Pinto’s upcoming study, dubbed Moving Forward Together III, will pair new breast cancer survivors with fellow survivors, who will act as coaches and mentors. Through weekly telephone calls, the mentor and mentee will develop a 12-week exercise program. Pinto led a pilot study in Rhode Island before coming to Carolina in 2014, and the early results showed how effective having a telephone mentor was in getting cancer survivors on an exercise regimen.

Fall 7 Fall 2016 2016 / /7


Front & Center

AFTER THE FLOOD South Carolina’s thousand-year rainfall event and catastrophic flooding in October 2015 caused several deaths, scores of dam breaches, extensive property damage, drinking water contamination and agricultural loss. Immediately after the catastrophe, the Office of the Vice President for Research created internal funding opportunities to support relevant faculty research. Thirty-four projects, led by more than 80 faculty researchers, were funded, and reports from each project were presented in November at the S.C. Floods Conference. Here are six stories from a cross-section of the projects.

TWEETS AND POSTS Measuring social media’s effectiveness during and after the flood In their personal experiences in Columbia during last October’s flooding, the Arnold School of Public Health’s Heather Brandt and Brie Turner-McGrievy were struck by how well many individuals worked together in responding to the disaster. “When you woke up on Sunday morning during the flooding here, people were in the boats that they had unhooked from their own trailers, and were off rescuing people. These were citizens doing that,” Brandt says. “Within 24 hours, huge teams of self-organized neighbors had gone into flooded homes and said, ‘We have to get this drywall out of your house because mold sets in within a very short period of time.’” Five days of incessant downpours had struck the Palmetto State hard, and South Carolinians responded with months of highly orchestrated rescue, repair and recovery operations, with an almost preternatural collective sense for finding those who needed help most. That level of self-organization, Brandt and Turner-McGrievy hypothesized, probably had some roots in social media, a tool employed by emergency responders, government agencies, nonprofit groups, media and everyday citizens during the storm and its aftermath. But when they organized a team to document and analyze the social media response to the flooding, they found that, like the flood itself, its volume was overwhelming. “The sheer number of tweets and Facebook posts would break a computer,” Brandt says. So they scaled back their approach, but even when they focused solely on the Twitter platform, restricted the scope to Midlands tweets, considered tweets only from a limited number of hashtags and included just one in every 10 in the analysis, the team still had thousands more tweets to consider. The heft of that dataset, representing just a sliver of all of the social media response, underscored the amount of engagement that online platforms supported during the crisis. In the preliminary stages of coding the data, the team recognized just how much value social media brought to many facets of the recovery.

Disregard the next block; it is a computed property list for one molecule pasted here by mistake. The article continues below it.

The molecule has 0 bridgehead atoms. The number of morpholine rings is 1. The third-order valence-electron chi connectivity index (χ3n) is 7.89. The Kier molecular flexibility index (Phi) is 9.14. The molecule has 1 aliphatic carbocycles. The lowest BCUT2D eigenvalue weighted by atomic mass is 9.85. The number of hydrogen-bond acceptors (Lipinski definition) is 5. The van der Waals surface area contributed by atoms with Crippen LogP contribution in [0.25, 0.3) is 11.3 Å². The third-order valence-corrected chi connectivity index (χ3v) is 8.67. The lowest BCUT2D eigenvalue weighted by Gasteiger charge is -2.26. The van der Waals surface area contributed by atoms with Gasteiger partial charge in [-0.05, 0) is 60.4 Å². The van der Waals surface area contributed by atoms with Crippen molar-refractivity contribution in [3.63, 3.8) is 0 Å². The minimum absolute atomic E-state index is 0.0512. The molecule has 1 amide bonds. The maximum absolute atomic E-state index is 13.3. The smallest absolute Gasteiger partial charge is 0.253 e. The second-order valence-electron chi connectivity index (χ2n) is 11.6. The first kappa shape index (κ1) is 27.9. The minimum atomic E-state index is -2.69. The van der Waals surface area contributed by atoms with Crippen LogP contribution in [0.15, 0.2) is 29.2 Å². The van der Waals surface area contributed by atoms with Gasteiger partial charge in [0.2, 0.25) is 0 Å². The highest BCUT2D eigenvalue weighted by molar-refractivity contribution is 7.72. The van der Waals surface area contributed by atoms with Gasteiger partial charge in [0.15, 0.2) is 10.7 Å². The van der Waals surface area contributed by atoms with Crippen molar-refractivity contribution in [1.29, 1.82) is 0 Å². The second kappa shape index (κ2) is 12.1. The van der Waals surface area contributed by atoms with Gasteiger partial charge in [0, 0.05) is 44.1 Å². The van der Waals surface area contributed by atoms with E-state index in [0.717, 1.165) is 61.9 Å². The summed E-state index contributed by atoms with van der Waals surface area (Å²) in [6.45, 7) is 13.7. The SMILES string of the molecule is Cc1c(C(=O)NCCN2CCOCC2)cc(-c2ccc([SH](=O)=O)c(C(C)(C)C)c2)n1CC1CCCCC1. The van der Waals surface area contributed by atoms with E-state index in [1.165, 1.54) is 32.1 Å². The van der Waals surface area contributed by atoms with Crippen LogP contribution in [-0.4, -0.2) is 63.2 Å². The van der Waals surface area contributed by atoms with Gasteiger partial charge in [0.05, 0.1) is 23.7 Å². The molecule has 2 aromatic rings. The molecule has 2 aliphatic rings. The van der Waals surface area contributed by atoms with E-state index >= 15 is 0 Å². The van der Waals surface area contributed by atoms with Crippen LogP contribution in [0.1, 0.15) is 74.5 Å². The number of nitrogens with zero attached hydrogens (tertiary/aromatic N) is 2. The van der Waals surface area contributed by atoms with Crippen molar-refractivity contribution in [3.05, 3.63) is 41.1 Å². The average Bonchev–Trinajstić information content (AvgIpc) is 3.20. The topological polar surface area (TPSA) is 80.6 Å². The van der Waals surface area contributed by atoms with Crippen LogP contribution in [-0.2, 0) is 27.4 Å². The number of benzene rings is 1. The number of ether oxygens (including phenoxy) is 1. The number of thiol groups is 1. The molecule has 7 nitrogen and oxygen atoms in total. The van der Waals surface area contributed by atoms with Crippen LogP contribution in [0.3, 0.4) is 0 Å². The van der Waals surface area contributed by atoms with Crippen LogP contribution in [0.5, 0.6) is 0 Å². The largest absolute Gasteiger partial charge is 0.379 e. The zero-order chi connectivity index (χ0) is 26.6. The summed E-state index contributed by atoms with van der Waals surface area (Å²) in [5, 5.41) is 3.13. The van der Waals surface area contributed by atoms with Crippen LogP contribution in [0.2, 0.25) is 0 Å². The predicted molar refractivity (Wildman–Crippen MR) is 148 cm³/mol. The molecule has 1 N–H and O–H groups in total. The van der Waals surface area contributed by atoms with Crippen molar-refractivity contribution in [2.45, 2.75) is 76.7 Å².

8 / Breakthrough


Social media was a key part of informing the community about the forecasts concerning the approach and ongoing severity of the rainfall, which were remarkable in their accuracy, they found. Social media was integral in organizing volunteering, FEMA assistance, resource distribution, cleanup and fundraising. It also played an important part in helping people understand road conditions and avoid danger while traveling. As Brandt and Turner-McGrievy work through the data, they’re identifying organizations that exhibited highly effective use of social media during the flooding. One of the most prominent is the S.C. Emergency Management Division, which not only spread valuable information as it was needed, but also helped refute misinformation (such as the erroneous notion that the Lake Murray dam was at risk) as it arose on social media channels. Looking at the disaster through a public health lens, the team is working to develop a guide to best practices along with documenting the social media response that accompanied last year’s disaster. An avid Twitter aficionado herself, Brandt (@BlondeScientist) wants the success she saw firsthand to propagate even further. “My husband and I worked with the My Carolina Alumni Association during the recovery, and we used Facebook and Twitter to guide donations and deliveries,” Brandt says. “We would find somebody who said, ‘We need water, or we need this here.’ And I would reply and say we would be happy to help you, can you direct message me a street address? And then we’d send a truck off with the supplies. “That wouldn’t have happened maybe even five years ago. But it’s definitely happening now, so let’s figure out how we can use it most effectively.”